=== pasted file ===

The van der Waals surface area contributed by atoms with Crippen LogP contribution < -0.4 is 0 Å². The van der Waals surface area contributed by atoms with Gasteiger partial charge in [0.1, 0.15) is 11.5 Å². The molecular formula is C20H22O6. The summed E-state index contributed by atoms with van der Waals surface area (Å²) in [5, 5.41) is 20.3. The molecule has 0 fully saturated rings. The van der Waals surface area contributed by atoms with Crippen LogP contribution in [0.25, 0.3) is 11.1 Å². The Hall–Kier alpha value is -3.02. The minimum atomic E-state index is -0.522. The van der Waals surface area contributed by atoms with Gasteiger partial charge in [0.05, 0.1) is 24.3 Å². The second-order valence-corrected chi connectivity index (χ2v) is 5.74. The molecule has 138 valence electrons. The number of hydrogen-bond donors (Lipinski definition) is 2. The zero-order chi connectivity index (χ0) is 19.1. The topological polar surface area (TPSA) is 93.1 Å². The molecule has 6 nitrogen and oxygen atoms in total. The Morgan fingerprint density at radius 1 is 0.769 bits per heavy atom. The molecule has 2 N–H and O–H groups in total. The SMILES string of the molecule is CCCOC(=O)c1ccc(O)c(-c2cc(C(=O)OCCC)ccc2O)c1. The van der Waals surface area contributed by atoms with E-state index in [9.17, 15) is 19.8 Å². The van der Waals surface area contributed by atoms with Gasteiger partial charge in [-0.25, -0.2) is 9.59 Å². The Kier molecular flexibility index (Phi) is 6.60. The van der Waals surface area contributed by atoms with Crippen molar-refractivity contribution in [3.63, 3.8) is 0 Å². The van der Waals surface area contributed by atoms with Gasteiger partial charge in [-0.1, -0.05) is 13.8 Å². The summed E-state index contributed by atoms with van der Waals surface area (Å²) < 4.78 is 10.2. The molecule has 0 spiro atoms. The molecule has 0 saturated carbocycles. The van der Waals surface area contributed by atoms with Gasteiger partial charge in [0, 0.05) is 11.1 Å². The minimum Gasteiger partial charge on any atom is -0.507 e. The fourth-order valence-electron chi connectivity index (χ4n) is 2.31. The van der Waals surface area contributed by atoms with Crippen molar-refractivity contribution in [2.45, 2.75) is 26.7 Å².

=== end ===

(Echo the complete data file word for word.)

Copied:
The van der Waals surface area contributed by atoms with Crippen LogP contribution < -0.4 is 0 Å². The van der Waals surface area contributed by atoms with Gasteiger partial charge in [0.1, 0.15) is 11.5 Å². The molecular formula is C20H22O6. The summed E-state index contributed by atoms with van der Waals surface area (Å²) in [5, 5.41) is 20.3. The molecule has 0 fully saturated rings. The van der Waals surface area contributed by atoms with Crippen LogP contribution in [0.25, 0.3) is 11.1 Å². The Hall–Kier alpha value is -3.02. The minimum atomic E-state index is -0.522. The van der Waals surface area contributed by atoms with Gasteiger partial charge in [0.05, 0.1) is 24.3 Å². The second-order valence-corrected chi connectivity index (χ2v) is 5.74. The molecule has 138 valence electrons. The number of hydrogen-bond donors (Lipinski definition) is 2. The zero-order chi connectivity index (χ0) is 19.1. The topological polar surface area (TPSA) is 93.1 Å². The molecule has 6 nitrogen and oxygen atoms in total. The Morgan fingerprint density at radius 1 is 0.769 bits per heavy atom. The molecule has 2 N–H and O–H groups in total. The SMILES string of the molecule is CCCOC(=O)c1ccc(O)c(-c2cc(C(=O)OCCC)ccc2O)c1. The van der Waals surface area contributed by atoms with E-state index in [9.17, 15) is 19.8 Å². The van der Waals surface area contributed by atoms with Gasteiger partial charge in [-0.25, -0.2) is 9.59 Å². The Kier molecular flexibility index (Phi) is 6.60. The van der Waals surface area contributed by atoms with Crippen molar-refractivity contribution in [3.63, 3.8) is 0 Å². The van der Waals surface area contributed by atoms with Gasteiger partial charge in [-0.1, -0.05) is 13.8 Å². The summed E-state index contributed by atoms with van der Waals surface area (Å²) < 4.78 is 10.2. The molecule has 0 spiro atoms. The molecule has 0 saturated carbocycles. The van der Waals surface area contributed by atoms with Gasteiger partial charge in [0, 0.05) is 11.1 Å². The minimum Gasteiger partial charge on any atom is -0.507 e. The fourth-order valence-electron chi connectivity index (χ4n) is 2.31. The van der Waals surface area contributed by atoms with Crippen molar-refractivity contribution in [2.45, 2.75) is 26.7 Å².